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Merchant Transmission Redux

Financial transmission rights and regulated returns have not induced needed construction. Presenting an alternative model.

Fortnightly Magazine - September 2006

Between 1975 and 1999, transmission investment fell from $5 billion per year (in 2003 dollars) to less than half that amount. It is now on an upward trend, but the 2003 figure (the latest available) is only $4.1 billion. 1 Even if investment increases substantially and stays high, the decline in transmission capacity relative to peak loads will not be reversed quickly. 2 That ratio peaked in 1982, a year when wholesale markets had begun to grow.

By 2004, 75 percent of power generated in the United States went through those markets (this figure does not include some bilateral transactions). 3 Arguments that the system was not “designed” for wholesale transactions are beside the point: They are taking place, providing benefits, and must use the same wires that serve everyone else.

By almost any measure, the nation is running short of transmission, and the existing volume of investment cannot long continue to reliably accommodate retail-load growth and larger wholesale volumes. Factors like environmental opposition also have caused declines and delays in transmission investment, but it seems clear that financial transmission rights (FTRs) and regulated returns have not sufficed to induce the necessary construction.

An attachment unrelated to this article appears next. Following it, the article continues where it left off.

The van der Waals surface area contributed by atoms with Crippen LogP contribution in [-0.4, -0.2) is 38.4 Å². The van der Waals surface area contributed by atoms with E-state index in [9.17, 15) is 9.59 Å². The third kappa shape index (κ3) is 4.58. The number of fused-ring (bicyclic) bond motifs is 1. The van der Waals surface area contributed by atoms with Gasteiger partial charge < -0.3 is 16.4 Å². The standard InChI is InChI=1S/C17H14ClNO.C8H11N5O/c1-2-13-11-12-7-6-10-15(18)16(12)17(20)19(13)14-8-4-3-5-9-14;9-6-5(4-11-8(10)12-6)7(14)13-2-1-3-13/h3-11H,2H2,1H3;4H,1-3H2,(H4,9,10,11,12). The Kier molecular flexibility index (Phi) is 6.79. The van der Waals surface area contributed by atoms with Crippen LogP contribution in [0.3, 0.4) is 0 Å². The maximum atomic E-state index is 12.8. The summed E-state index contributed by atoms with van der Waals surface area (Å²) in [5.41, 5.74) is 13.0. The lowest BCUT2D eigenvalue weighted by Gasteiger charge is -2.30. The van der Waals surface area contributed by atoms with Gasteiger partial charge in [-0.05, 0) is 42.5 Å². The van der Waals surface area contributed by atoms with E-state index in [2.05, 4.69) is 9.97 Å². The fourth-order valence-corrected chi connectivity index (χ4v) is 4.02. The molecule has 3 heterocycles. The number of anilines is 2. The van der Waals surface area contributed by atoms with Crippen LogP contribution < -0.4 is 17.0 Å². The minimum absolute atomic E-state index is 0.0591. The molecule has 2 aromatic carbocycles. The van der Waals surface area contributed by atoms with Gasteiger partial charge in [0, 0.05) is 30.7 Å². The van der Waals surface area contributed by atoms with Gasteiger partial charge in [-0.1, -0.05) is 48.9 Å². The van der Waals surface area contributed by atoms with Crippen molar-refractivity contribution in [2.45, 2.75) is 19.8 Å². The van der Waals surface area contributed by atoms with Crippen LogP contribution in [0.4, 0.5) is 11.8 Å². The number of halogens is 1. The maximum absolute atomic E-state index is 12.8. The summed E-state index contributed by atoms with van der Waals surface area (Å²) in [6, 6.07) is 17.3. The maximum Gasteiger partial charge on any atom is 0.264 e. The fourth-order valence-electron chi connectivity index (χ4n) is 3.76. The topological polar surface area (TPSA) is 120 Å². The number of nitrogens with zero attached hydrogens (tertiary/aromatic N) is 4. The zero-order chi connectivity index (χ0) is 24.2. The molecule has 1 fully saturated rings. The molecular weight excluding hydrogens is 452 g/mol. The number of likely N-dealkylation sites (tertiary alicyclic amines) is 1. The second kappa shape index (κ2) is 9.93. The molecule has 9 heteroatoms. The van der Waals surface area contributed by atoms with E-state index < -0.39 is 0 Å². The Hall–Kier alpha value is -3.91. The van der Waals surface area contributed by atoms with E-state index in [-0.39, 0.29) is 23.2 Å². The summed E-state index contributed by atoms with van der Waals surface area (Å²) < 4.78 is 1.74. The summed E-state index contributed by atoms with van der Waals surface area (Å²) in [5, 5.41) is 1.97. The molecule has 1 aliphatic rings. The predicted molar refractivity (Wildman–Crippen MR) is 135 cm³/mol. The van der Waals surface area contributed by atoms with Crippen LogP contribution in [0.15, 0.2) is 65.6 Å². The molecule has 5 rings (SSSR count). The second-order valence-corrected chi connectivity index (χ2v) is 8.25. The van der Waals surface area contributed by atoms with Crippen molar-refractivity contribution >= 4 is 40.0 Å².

LMP and the Value of FTRs

Uncertainty about the FTRs granted to new transmission lines is only one reason they provide inadequate incentives. Because their value falls with new investment, awarding FTRs to a line builder almost is self-defeating. In the long debate over locational marginal prices (LMP) and FTRs, this consequence largely went unnoticed. Under LMP, the price difference between two nodes equals the difference in their incremental generation costs. (This difference also is the value of an extra megawatt of transmission service between them.) It was thus expected that LMP would provide incentives to locate new generators efficiently and expand transmission where appropriate.

But no one ever adds just 1 MW of transmission capacity. Scale economies remain so great that an efficiently sized upgrade or new line almost invariably will shrink nodal price differences, possibly even to zero. The closer to equality the investment brings prices, the lower the worth of the FTRs it creates, unless a large volume of new rights emerges elsewhere on the system.

Herein is the difference between merchant generation and merchant transmission. The generator earns an income that reflects the additional (marginal) benefits users receive, because its plant is an incremental investment.

The transmission investor that builds on an efficient scale gains only the small post-construction difference in LMPs. This difference equals the congestion cost saved by the last megawatt of new transmission capacity. The upgrade’s full benefits equal the sum of the savings for every megawatt

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